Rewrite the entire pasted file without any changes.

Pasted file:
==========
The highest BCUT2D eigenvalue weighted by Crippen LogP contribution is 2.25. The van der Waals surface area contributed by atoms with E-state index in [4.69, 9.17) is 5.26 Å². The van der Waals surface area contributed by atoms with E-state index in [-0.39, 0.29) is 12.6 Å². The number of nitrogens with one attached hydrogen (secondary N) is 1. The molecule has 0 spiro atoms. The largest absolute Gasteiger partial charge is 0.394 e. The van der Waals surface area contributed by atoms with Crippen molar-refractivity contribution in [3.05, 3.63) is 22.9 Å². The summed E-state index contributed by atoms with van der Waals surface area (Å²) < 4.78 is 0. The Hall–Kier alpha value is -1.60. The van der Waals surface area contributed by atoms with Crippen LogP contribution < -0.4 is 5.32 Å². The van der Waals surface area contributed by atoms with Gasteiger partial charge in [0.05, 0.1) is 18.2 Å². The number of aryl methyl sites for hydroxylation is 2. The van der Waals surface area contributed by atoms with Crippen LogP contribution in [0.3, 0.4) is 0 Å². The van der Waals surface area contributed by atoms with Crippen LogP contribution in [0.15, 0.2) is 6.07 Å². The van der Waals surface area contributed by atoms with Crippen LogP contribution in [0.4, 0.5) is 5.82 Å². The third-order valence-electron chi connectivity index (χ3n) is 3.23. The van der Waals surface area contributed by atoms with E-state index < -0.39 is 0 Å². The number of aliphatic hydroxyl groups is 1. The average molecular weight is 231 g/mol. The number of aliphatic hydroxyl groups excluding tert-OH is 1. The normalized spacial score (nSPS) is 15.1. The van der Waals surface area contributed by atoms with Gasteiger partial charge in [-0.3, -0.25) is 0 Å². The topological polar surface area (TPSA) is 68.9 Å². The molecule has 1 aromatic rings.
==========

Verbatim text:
The highest BCUT2D eigenvalue weighted by Crippen LogP contribution is 2.25. The van der Waals surface area contributed by atoms with E-state index in [4.69, 9.17) is 5.26 Å². The van der Waals surface area contributed by atoms with E-state index in [-0.39, 0.29) is 12.6 Å². The number of nitrogens with one attached hydrogen (secondary N) is 1. The molecule has 0 spiro atoms. The largest absolute Gasteiger partial charge is 0.394 e. The van der Waals surface area contributed by atoms with Crippen molar-refractivity contribution in [3.05, 3.63) is 22.9 Å². The summed E-state index contributed by atoms with van der Waals surface area (Å²) < 4.78 is 0. The Hall–Kier alpha value is -1.60. The van der Waals surface area contributed by atoms with Crippen LogP contribution < -0.4 is 5.32 Å². The van der Waals surface area contributed by atoms with Gasteiger partial charge in [0.05, 0.1) is 18.2 Å². The number of aryl methyl sites for hydroxylation is 2. The van der Waals surface area contributed by atoms with Crippen LogP contribution in [0.3, 0.4) is 0 Å². The van der Waals surface area contributed by atoms with Crippen LogP contribution in [0.15, 0.2) is 6.07 Å². The van der Waals surface area contributed by atoms with Crippen LogP contribution in [0.4, 0.5) is 5.82 Å². The third-order valence-electron chi connectivity index (χ3n) is 3.23. The van der Waals surface area contributed by atoms with E-state index < -0.39 is 0 Å². The number of aliphatic hydroxyl groups is 1. The average molecular weight is 231 g/mol. The number of aliphatic hydroxyl groups excluding tert-OH is 1. The normalized spacial score (nSPS) is 15.1. The van der Waals surface area contributed by atoms with Gasteiger partial charge in [-0.3, -0.25) is 0 Å². The topological polar surface area (TPSA) is 68.9 Å². The molecule has 1 aromatic rings.